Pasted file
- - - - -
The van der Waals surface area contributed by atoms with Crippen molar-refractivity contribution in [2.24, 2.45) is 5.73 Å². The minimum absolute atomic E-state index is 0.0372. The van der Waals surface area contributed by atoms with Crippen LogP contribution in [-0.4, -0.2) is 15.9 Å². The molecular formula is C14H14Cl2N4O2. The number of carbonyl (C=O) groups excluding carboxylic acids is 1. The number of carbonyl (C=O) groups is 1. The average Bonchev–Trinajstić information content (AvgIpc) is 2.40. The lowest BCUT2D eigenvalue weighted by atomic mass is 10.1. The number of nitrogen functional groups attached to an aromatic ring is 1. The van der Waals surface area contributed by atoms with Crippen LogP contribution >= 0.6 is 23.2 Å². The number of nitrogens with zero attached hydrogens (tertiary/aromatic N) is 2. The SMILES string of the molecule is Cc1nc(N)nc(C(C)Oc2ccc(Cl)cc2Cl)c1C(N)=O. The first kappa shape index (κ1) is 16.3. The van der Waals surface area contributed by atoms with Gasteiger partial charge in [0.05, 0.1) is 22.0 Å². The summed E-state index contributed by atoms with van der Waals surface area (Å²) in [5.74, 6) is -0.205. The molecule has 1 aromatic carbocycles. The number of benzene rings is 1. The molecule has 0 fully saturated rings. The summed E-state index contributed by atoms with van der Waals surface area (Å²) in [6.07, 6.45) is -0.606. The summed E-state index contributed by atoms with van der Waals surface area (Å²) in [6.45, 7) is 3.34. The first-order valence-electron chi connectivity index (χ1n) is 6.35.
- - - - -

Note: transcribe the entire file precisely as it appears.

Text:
The van der Waals surface area contributed by atoms with Crippen molar-refractivity contribution in [2.24, 2.45) is 5.73 Å². The minimum absolute atomic E-state index is 0.0372. The van der Waals surface area contributed by atoms with Crippen LogP contribution in [-0.4, -0.2) is 15.9 Å². The molecular formula is C14H14Cl2N4O2. The number of carbonyl (C=O) groups excluding carboxylic acids is 1. The number of carbonyl (C=O) groups is 1. The average Bonchev–Trinajstić information content (AvgIpc) is 2.40. The lowest BCUT2D eigenvalue weighted by atomic mass is 10.1. The number of nitrogen functional groups attached to an aromatic ring is 1. The van der Waals surface area contributed by atoms with Crippen LogP contribution >= 0.6 is 23.2 Å². The number of nitrogens with zero attached hydrogens (tertiary/aromatic N) is 2. The SMILES string of the molecule is Cc1nc(N)nc(C(C)Oc2ccc(Cl)cc2Cl)c1C(N)=O. The first kappa shape index (κ1) is 16.3. The van der Waals surface area contributed by atoms with Gasteiger partial charge in [0.05, 0.1) is 22.0 Å². The summed E-state index contributed by atoms with van der Waals surface area (Å²) in [5.74, 6) is -0.205. The molecule has 1 aromatic carbocycles. The number of benzene rings is 1. The molecule has 0 fully saturated rings. The summed E-state index contributed by atoms with van der Waals surface area (Å²) in [6.07, 6.45) is -0.606. The summed E-state index contributed by atoms with van der Waals surface area (Å²) in [6.45, 7) is 3.34. The first-order valence-electron chi connectivity index (χ1n) is 6.35.